The Northwood Casino in northern Washington state is closed until further notice. The US government ordered it to cease operations for violating numerous tribal gaming provisions under the Indian Gaming Regulatory Act (IGRA).
Located just steps from the US-Canadian border, the Northwood Casino is owned and operated by the Nooksack Tribe, a Native American group that recently lost their status as a federally recognized tribe, after the Department of the Interior, through its Bureau of Indian Affairs (BIA), found multiple breaches of IGRA.
The BIA has determined that the Nooksack casino was no longer operating under a valid tribal government after months of disputes that brought the legitimacy of multiple tribal elections into question.
“We do not take lightly the issuance of notices of violation and closure orders against tribal gaming operations,” National Indian Gaming Commission (NIGC) Chairman Jonodev Chaudhuri said in a press release.
Formed under the 1988 Indian Gaming Regulatory Act, the NIGC supports and promotes tribal economic development, self-sufficiency, and the federal regulation of gaming on Indian lands.
What sparked this showdown with the federal government was an internal battle among two factions that culminated in the “disenrollment” of nearly 300 tribal members.
The current leadership also tried to disbar an attorney representing the disenrolled, fired a tribal judge who ruled against the council, and refused to adhere to US court orders about disenrollment proceedings.
The BIA shutdown order claims the Nooksack have failed to hold legitimate elections, amounting to a hostile takeover by one faction of the tribe. With no resolution to the standoff in sight, the BIA made came to the rare conclusion that the Indian casino was no longer operating under a valid tribal government.
The Nooksack Tribe’s lone other casino closed in late 2015.
Code Violations Lead to Closure
In its order to close the Northwood Casino, the US government noted several IGRA issues . The United States said the Nooksack “failed to maintain its sole proprietary interest,” and responsibility for the conduct of gaming activity.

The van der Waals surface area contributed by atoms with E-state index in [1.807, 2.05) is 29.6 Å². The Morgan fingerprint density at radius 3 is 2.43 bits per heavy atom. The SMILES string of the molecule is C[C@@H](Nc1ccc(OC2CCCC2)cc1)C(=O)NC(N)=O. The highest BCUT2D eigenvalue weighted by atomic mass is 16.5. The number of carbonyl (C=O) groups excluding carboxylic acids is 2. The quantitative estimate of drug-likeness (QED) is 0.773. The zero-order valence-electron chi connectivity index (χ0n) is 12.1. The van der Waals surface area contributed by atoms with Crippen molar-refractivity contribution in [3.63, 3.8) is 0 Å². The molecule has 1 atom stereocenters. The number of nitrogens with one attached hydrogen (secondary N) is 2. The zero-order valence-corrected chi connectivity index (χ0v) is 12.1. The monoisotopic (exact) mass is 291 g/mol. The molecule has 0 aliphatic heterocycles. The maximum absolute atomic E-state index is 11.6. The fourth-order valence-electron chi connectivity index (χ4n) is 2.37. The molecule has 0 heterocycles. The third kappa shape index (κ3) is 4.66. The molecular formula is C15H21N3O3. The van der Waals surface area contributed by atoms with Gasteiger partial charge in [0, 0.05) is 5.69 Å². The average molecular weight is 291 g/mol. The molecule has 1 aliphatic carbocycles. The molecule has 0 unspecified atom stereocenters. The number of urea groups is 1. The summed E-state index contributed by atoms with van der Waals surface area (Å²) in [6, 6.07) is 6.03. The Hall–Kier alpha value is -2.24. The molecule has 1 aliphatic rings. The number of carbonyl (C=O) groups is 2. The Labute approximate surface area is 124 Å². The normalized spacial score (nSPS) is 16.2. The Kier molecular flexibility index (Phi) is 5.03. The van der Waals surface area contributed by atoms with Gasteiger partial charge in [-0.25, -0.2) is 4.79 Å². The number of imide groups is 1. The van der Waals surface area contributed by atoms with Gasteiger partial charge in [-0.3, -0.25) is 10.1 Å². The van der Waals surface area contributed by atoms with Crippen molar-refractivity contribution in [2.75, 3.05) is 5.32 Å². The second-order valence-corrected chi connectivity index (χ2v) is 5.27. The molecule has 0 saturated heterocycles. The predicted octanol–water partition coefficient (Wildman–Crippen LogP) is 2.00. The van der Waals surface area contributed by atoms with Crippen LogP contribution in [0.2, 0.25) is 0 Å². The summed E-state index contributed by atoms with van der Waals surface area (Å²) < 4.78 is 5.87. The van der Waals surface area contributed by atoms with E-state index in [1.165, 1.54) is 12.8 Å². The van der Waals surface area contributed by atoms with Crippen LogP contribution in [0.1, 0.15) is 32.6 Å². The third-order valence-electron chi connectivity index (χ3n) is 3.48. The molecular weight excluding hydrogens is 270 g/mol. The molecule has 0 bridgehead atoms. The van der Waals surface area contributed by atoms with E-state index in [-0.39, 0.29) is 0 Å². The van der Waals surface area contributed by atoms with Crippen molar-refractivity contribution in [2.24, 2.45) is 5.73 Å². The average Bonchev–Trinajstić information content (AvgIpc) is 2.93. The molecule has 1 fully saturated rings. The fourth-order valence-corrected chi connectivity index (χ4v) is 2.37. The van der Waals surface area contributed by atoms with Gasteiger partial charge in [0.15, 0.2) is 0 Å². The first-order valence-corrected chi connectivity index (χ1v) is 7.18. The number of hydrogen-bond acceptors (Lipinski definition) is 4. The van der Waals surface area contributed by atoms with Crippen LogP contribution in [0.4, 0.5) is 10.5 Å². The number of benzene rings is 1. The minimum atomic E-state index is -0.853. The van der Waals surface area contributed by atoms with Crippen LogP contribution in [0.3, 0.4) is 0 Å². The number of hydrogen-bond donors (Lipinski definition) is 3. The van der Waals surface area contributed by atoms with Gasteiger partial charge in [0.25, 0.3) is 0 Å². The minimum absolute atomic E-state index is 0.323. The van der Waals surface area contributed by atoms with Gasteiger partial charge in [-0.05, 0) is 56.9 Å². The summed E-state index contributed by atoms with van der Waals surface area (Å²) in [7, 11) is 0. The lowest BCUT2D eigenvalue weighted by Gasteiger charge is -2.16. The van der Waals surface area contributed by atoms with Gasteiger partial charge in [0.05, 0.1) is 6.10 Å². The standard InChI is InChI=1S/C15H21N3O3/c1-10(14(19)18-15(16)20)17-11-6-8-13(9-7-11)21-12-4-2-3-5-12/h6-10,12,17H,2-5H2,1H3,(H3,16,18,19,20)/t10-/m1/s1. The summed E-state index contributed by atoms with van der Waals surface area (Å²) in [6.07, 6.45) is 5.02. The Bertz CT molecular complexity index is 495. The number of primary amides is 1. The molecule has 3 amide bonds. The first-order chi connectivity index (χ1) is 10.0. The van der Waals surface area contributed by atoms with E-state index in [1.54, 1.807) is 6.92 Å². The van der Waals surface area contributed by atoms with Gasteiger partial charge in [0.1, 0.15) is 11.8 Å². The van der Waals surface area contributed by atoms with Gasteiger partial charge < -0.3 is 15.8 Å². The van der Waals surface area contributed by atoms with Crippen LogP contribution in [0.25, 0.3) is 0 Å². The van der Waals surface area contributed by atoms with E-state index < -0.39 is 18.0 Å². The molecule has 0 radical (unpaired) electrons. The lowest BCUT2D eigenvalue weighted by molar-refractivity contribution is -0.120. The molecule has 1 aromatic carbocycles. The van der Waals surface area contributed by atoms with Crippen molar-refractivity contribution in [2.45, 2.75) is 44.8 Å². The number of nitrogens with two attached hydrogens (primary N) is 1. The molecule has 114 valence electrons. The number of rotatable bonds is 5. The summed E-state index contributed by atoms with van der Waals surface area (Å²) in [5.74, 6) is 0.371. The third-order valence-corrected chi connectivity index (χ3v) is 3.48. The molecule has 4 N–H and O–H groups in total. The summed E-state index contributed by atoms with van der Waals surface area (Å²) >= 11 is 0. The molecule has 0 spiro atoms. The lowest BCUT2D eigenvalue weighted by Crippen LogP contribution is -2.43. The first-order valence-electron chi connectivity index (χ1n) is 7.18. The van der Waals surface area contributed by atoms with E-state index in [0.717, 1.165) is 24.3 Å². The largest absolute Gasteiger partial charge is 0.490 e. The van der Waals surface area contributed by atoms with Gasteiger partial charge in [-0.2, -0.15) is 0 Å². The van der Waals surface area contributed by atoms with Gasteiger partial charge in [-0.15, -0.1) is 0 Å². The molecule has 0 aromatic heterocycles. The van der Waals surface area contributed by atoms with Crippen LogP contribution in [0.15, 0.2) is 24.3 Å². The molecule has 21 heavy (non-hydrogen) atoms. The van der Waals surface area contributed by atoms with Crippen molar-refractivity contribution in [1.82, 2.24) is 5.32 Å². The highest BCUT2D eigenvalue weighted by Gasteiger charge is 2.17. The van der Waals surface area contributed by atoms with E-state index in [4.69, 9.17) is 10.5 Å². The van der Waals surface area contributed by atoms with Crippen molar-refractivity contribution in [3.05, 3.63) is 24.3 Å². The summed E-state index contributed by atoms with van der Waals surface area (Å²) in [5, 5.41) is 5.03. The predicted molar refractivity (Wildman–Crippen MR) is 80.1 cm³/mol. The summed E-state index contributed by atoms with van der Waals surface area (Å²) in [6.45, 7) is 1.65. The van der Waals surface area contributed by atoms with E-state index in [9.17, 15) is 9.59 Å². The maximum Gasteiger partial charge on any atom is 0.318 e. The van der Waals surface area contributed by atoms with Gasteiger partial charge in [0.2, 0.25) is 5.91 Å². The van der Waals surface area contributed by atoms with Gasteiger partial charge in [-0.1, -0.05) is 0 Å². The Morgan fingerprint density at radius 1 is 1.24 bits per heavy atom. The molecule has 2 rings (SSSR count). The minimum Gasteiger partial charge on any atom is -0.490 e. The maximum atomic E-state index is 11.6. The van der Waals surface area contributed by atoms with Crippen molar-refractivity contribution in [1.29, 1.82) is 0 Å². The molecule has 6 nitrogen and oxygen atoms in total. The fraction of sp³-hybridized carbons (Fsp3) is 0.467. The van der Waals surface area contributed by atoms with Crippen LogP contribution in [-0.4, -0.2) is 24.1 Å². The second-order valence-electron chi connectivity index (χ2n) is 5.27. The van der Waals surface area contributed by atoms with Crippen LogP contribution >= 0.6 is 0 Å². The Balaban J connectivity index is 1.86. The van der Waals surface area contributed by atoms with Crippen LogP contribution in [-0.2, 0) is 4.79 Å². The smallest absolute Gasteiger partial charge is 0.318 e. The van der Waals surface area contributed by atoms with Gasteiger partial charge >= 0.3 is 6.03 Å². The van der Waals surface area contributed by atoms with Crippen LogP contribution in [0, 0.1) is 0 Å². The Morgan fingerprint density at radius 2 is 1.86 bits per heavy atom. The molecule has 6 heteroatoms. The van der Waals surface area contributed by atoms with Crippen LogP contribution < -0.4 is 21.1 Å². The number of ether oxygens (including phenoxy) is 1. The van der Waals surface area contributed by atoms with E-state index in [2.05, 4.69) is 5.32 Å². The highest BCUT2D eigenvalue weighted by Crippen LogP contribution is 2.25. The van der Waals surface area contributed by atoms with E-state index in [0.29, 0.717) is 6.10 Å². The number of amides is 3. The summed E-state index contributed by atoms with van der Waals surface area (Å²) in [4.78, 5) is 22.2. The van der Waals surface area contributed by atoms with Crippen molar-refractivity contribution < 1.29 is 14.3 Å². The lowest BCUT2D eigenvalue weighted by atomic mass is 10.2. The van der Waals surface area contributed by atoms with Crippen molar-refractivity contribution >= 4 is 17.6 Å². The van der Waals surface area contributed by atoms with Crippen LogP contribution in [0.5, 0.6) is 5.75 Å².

The tribe also failed to adequately care for the gaming facility in order to protect public health and safety. According to the Environmental Protection Agency, the Northwood Casino water system failed to meet standards of the Safe Drinking Water Act on multiple occasions.
Finally, the tribe also failed to perform required licensing reviews of management officials overseeing gaming operations at the venue.
“The violations set forth compromise the integrity of the Northwood Casino and the gaming industry as a whole, diminish the sole proprietary interests of the Tribe, threaten the health and safety of the public, and impede the Tribe’s ability to make necessary decisions to administer their operations,” Chaudhuri concluded.
The tribe quickly obliged to the closure order, as civil penalties total $50,275 per violation, per occurrence.
Blood and Money
The Nooksack’s misstep in holding tribal council election stems from an ongoing disenrollment controversy within the community, which impacts the number of people who get to share in casino profits.
Last November, Chairman Bob Kelly, Jr., ordered nearly 300 members booted from the tribe. He based his decision on alleged findings that ancestors of Annie George didn’t have strong enough bloodlines to be merit full membership as Nooksack.
George’s children married Filipino migrant workers, and gained power in the tribe during the 1980s and 1990s. They also reportedly became involved in smuggling drugs across the Canadian border, Kelly’s group claimed.
Removing the alleged members hasn’t gone smoothly, and decades-long civil strife has now led to the closure of the tribe’s last remaining casino. In addition to losing out on the much-needed revenue the Northwood venue generates, hundreds of workers are also being laid off, at least temporarily, until the Nooksack people can convince the federal government who deserves proper recognition.